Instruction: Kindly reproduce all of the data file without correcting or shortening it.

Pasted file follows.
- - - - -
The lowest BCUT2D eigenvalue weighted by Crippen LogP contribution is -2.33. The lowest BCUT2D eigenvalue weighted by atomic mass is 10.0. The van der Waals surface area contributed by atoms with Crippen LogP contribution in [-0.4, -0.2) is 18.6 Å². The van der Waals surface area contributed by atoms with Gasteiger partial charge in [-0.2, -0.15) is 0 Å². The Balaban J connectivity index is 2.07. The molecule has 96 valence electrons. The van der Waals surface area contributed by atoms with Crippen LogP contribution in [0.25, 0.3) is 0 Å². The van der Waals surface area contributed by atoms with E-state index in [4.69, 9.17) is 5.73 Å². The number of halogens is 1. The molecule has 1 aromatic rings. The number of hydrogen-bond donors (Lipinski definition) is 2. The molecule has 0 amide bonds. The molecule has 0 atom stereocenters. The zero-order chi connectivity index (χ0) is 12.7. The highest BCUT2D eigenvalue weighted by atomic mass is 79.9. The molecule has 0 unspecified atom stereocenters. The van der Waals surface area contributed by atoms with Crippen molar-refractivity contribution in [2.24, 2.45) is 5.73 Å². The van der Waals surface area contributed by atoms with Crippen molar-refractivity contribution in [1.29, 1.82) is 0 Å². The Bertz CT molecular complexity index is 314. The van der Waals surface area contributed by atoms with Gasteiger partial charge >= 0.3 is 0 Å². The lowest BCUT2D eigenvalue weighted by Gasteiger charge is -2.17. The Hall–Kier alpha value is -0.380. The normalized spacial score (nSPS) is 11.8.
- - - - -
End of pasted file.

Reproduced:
The lowest BCUT2D eigenvalue weighted by Crippen LogP contribution is -2.33. The lowest BCUT2D eigenvalue weighted by atomic mass is 10.0. The van der Waals surface area contributed by atoms with Crippen LogP contribution in [-0.4, -0.2) is 18.6 Å². The van der Waals surface area contributed by atoms with Gasteiger partial charge in [-0.2, -0.15) is 0 Å². The Balaban J connectivity index is 2.07. The molecule has 96 valence electrons. The van der Waals surface area contributed by atoms with Crippen LogP contribution in [0.25, 0.3) is 0 Å². The van der Waals surface area contributed by atoms with E-state index in [4.69, 9.17) is 5.73 Å². The number of halogens is 1. The molecule has 1 aromatic rings. The number of hydrogen-bond donors (Lipinski definition) is 2. The molecule has 0 amide bonds. The molecule has 0 atom stereocenters. The zero-order chi connectivity index (χ0) is 12.7. The highest BCUT2D eigenvalue weighted by atomic mass is 79.9. The molecule has 0 unspecified atom stereocenters. The van der Waals surface area contributed by atoms with Crippen molar-refractivity contribution in [2.24, 2.45) is 5.73 Å². The van der Waals surface area contributed by atoms with Crippen molar-refractivity contribution in [1.29, 1.82) is 0 Å². The Bertz CT molecular complexity index is 314. The van der Waals surface area contributed by atoms with Gasteiger partial charge >= 0.3 is 0 Å². The lowest BCUT2D eigenvalue weighted by Gasteiger charge is -2.17. The Hall–Kier alpha value is -0.380. The normalized spacial score (nSPS) is 11.8.